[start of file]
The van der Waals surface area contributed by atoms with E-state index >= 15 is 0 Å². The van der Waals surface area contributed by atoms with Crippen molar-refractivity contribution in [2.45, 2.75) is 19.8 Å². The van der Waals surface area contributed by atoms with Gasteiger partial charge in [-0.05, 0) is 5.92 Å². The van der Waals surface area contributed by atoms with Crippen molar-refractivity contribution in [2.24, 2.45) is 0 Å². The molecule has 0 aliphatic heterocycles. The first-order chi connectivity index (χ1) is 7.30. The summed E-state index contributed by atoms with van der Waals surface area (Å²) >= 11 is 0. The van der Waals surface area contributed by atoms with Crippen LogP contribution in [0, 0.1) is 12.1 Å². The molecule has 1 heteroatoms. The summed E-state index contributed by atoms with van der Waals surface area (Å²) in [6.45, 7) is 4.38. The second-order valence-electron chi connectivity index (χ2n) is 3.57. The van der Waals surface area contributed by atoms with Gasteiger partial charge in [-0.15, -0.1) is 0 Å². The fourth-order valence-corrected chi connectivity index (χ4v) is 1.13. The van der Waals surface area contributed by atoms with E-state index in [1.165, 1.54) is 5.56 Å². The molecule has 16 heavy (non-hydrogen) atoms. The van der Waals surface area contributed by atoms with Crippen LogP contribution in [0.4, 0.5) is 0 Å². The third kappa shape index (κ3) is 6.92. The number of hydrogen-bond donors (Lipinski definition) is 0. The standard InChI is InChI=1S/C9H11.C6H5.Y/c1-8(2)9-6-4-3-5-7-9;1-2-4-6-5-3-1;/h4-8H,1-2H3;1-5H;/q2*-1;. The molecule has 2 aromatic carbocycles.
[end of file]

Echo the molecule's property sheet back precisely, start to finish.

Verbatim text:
The van der Waals surface area contributed by atoms with E-state index >= 15 is 0 Å². The van der Waals surface area contributed by atoms with Crippen molar-refractivity contribution in [2.45, 2.75) is 19.8 Å². The van der Waals surface area contributed by atoms with Gasteiger partial charge in [-0.05, 0) is 5.92 Å². The van der Waals surface area contributed by atoms with Crippen molar-refractivity contribution in [2.24, 2.45) is 0 Å². The molecule has 0 aliphatic heterocycles. The first-order chi connectivity index (χ1) is 7.30. The summed E-state index contributed by atoms with van der Waals surface area (Å²) >= 11 is 0. The van der Waals surface area contributed by atoms with Crippen LogP contribution in [0, 0.1) is 12.1 Å². The molecule has 1 heteroatoms. The summed E-state index contributed by atoms with van der Waals surface area (Å²) in [6.45, 7) is 4.38. The second-order valence-electron chi connectivity index (χ2n) is 3.57. The van der Waals surface area contributed by atoms with Gasteiger partial charge in [-0.15, -0.1) is 0 Å². The fourth-order valence-corrected chi connectivity index (χ4v) is 1.13. The van der Waals surface area contributed by atoms with E-state index in [1.165, 1.54) is 5.56 Å². The molecule has 16 heavy (non-hydrogen) atoms. The van der Waals surface area contributed by atoms with Crippen LogP contribution in [0.4, 0.5) is 0 Å². The third kappa shape index (κ3) is 6.92. The number of hydrogen-bond donors (Lipinski definition) is 0. The standard InChI is InChI=1S/C9H11.C6H5.Y/c1-8(2)9-6-4-3-5-7-9;1-2-4-6-5-3-1;/h4-8H,1-2H3;1-5H;/q2*-1;. The molecule has 2 aromatic carbocycles.